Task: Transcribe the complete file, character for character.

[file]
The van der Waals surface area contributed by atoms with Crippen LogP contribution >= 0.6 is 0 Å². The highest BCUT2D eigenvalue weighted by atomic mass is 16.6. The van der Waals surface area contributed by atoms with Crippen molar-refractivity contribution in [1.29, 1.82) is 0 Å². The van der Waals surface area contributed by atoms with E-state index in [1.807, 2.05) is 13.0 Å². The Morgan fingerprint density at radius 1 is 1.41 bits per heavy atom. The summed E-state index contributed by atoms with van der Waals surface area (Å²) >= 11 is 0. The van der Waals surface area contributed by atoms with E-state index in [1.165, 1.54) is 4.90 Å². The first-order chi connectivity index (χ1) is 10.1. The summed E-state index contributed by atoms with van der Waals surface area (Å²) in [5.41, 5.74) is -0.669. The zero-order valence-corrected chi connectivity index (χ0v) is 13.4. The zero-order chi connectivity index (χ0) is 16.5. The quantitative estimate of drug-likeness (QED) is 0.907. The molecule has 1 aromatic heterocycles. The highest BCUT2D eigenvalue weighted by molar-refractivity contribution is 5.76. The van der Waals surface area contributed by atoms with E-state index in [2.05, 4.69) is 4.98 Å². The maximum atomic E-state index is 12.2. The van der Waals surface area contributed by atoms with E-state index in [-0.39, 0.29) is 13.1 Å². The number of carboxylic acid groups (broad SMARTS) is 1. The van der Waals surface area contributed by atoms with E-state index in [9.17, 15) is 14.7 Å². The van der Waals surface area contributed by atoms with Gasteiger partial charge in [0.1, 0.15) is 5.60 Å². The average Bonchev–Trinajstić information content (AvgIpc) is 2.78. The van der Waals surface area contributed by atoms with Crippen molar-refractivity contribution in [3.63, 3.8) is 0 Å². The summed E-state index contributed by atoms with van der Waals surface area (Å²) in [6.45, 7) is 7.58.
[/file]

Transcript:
The van der Waals surface area contributed by atoms with Crippen LogP contribution >= 0.6 is 0 Å². The highest BCUT2D eigenvalue weighted by atomic mass is 16.6. The van der Waals surface area contributed by atoms with Crippen molar-refractivity contribution in [1.29, 1.82) is 0 Å². The van der Waals surface area contributed by atoms with E-state index in [1.807, 2.05) is 13.0 Å². The Morgan fingerprint density at radius 1 is 1.41 bits per heavy atom. The summed E-state index contributed by atoms with van der Waals surface area (Å²) >= 11 is 0. The van der Waals surface area contributed by atoms with E-state index in [1.165, 1.54) is 4.90 Å². The first-order chi connectivity index (χ1) is 10.1. The summed E-state index contributed by atoms with van der Waals surface area (Å²) in [5.41, 5.74) is -0.669. The zero-order valence-corrected chi connectivity index (χ0v) is 13.4. The zero-order chi connectivity index (χ0) is 16.5. The quantitative estimate of drug-likeness (QED) is 0.907. The molecule has 1 aromatic heterocycles. The highest BCUT2D eigenvalue weighted by molar-refractivity contribution is 5.76. The van der Waals surface area contributed by atoms with E-state index in [2.05, 4.69) is 4.98 Å². The maximum atomic E-state index is 12.2. The van der Waals surface area contributed by atoms with E-state index in [-0.39, 0.29) is 13.1 Å². The number of carboxylic acid groups (broad SMARTS) is 1. The van der Waals surface area contributed by atoms with E-state index in [9.17, 15) is 14.7 Å². The van der Waals surface area contributed by atoms with Gasteiger partial charge in [0.1, 0.15) is 5.60 Å². The average Bonchev–Trinajstić information content (AvgIpc) is 2.78. The van der Waals surface area contributed by atoms with Crippen molar-refractivity contribution in [3.63, 3.8) is 0 Å². The summed E-state index contributed by atoms with van der Waals surface area (Å²) in [6.45, 7) is 7.58.